Whats the purpose of such a study group? Why even prepare and discipline ourselves before coming to the pools of baptism? Often times in our present day churches, baptism is seen as just another step after we get saved. But this is not the case to Chrysostom. For thirty days, this group was in training to be illuminated. The master teacher compared this spiritual class to that of a wrestling school, both for exercise and practice. After baptism, a fight was going to go down between the believer and that evil demon, Satan. Chrysostom goes on to say that we have to prepare to box and fight such an aggressive enemy. We have to learn his methods of wrestling ahead of time so we can have courage to defeat him in spiritual battle. All of this before being baptized!
In his second letter, the master teacher begins by asking for some fruit from those wishing to be baptized. He doesnt desire apples or orangeshe wants to see some good works and some positive advances in their spiritual lives. A real man is not someone with hands, feet, and logic. A man is whosoever practices piety and virtue with boldness.
Its the new believer’s chance to show Chrysostom that they have taken his words and teaching to heart and applied them since they have last come together. But those that have not done so hot in piety are about to catch a break, because according to Chrysostom, even Paul increased in the good things because of his zeal and diligence.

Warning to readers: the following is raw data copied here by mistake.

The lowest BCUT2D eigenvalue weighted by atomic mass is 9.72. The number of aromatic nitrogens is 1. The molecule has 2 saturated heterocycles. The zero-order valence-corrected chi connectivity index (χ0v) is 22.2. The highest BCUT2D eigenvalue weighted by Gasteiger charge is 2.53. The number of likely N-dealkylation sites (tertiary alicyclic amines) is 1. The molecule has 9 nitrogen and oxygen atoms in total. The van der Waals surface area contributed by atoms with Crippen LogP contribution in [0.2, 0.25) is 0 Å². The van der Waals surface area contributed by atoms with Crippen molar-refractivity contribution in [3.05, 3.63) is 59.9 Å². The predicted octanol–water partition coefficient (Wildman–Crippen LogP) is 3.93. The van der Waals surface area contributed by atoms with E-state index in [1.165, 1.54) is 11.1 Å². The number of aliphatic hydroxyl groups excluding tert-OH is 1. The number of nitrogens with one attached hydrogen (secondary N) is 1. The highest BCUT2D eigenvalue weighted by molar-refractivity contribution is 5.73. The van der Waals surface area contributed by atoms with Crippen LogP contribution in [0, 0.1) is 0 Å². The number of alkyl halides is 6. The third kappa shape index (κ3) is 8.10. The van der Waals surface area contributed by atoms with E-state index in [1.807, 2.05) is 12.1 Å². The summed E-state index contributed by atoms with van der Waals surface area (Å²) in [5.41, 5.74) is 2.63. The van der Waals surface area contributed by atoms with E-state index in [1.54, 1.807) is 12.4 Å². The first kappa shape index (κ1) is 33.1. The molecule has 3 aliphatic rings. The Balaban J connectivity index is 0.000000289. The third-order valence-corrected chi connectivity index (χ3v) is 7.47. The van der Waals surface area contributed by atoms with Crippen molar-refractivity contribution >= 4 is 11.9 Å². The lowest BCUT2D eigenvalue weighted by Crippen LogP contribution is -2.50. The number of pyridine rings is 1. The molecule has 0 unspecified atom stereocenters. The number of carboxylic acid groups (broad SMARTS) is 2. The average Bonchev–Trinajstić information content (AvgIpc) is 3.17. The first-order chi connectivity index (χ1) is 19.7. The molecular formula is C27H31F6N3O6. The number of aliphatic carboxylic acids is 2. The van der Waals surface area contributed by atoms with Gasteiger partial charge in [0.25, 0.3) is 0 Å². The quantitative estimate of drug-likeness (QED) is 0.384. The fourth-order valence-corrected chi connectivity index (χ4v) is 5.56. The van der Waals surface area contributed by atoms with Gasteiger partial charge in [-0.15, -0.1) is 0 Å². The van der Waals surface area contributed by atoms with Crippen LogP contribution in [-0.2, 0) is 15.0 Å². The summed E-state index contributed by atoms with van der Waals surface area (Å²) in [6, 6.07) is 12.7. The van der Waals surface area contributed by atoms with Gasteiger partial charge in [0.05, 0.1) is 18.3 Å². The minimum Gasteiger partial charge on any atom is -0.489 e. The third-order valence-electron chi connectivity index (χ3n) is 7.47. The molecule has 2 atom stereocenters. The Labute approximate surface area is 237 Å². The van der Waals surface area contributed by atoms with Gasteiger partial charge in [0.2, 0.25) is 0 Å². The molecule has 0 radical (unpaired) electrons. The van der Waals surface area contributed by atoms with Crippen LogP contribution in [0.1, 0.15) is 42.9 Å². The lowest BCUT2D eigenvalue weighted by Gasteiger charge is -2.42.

The believers are not about to be dunked in stale pools, but in the living water of the laver. It is in this method that they are able to extend their holiness, an idea foreign to many streams of Christianity today.
But once we have been immersedor sprinkled or poured upon; however you baptize, we can put away craving for the things of this life. Chrysostom describes how it is Christ himself who becomes our home, our wine, our tables, and our bridegroom. Chrysostom is trying to get across is that discipline and righteous living isnt something we can dismiss and sit on our hands about. True, He who calls you helps clothe you in the type of garments you are to wear to the banquet; after all, thats called grace. But we are to ready ourselves in order to preserve the majestic robe we receive, for this kind of raiment is nowhere sold.
And if any man be effeminate, or a fornicator, or an idolator, or a doer of whatever ill you please, or if he be full of all the wickedness there is among men; should he fall into this pool of waters, he comes up again from the divine fountain purer than the suns rays. -St. Chrysostom on the laver of regeneration
From our friends at Prodigal Son Magazine – a dynamic men’s portal site for men of integrity. It aims to be a cornerstone for Christian men, a place for men after God’s heart to find informative, relevant, cutting edge information on lifestyle, relationships, career, pop culture and their walk with God. Second image appears courtesy of www.byzantines.net.